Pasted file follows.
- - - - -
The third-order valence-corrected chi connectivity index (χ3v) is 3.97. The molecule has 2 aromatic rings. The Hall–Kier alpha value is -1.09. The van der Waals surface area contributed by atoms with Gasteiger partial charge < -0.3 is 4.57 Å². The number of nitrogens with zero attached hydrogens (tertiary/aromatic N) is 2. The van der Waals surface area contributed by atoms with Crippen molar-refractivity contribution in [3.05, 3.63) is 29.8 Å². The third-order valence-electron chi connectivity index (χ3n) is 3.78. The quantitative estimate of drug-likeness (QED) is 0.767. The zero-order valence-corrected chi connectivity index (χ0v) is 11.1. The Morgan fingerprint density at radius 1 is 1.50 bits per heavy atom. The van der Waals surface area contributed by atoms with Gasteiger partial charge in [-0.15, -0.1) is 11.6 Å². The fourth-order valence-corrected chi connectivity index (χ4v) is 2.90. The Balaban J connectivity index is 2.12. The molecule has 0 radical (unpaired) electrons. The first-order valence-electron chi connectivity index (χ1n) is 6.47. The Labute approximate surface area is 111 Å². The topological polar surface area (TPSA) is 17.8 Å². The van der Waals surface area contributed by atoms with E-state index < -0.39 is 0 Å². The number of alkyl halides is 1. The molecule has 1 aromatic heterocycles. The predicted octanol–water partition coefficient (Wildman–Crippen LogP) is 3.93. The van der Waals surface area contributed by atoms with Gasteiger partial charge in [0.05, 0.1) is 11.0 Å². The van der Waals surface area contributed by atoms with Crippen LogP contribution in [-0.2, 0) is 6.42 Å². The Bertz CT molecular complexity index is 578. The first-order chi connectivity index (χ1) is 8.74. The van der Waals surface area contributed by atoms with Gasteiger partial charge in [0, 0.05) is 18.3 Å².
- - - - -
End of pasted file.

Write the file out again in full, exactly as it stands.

The third-order valence-corrected chi connectivity index (χ3v) is 3.97. The molecule has 2 aromatic rings. The Hall–Kier alpha value is -1.09. The van der Waals surface area contributed by atoms with Gasteiger partial charge < -0.3 is 4.57 Å². The number of nitrogens with zero attached hydrogens (tertiary/aromatic N) is 2. The van der Waals surface area contributed by atoms with Crippen molar-refractivity contribution in [3.05, 3.63) is 29.8 Å². The third-order valence-electron chi connectivity index (χ3n) is 3.78. The quantitative estimate of drug-likeness (QED) is 0.767. The zero-order valence-corrected chi connectivity index (χ0v) is 11.1. The Morgan fingerprint density at radius 1 is 1.50 bits per heavy atom. The van der Waals surface area contributed by atoms with Gasteiger partial charge in [-0.15, -0.1) is 11.6 Å². The fourth-order valence-corrected chi connectivity index (χ4v) is 2.90. The Balaban J connectivity index is 2.12. The molecule has 0 radical (unpaired) electrons. The first-order valence-electron chi connectivity index (χ1n) is 6.47. The Labute approximate surface area is 111 Å². The topological polar surface area (TPSA) is 17.8 Å². The van der Waals surface area contributed by atoms with E-state index < -0.39 is 0 Å². The number of alkyl halides is 1. The molecule has 1 aromatic heterocycles. The predicted octanol–water partition coefficient (Wildman–Crippen LogP) is 3.93. The van der Waals surface area contributed by atoms with Gasteiger partial charge in [0.05, 0.1) is 11.0 Å². The van der Waals surface area contributed by atoms with Crippen LogP contribution in [-0.2, 0) is 6.42 Å². The Bertz CT molecular complexity index is 578. The first-order chi connectivity index (χ1) is 8.74. The van der Waals surface area contributed by atoms with Gasteiger partial charge in [0, 0.05) is 18.3 Å².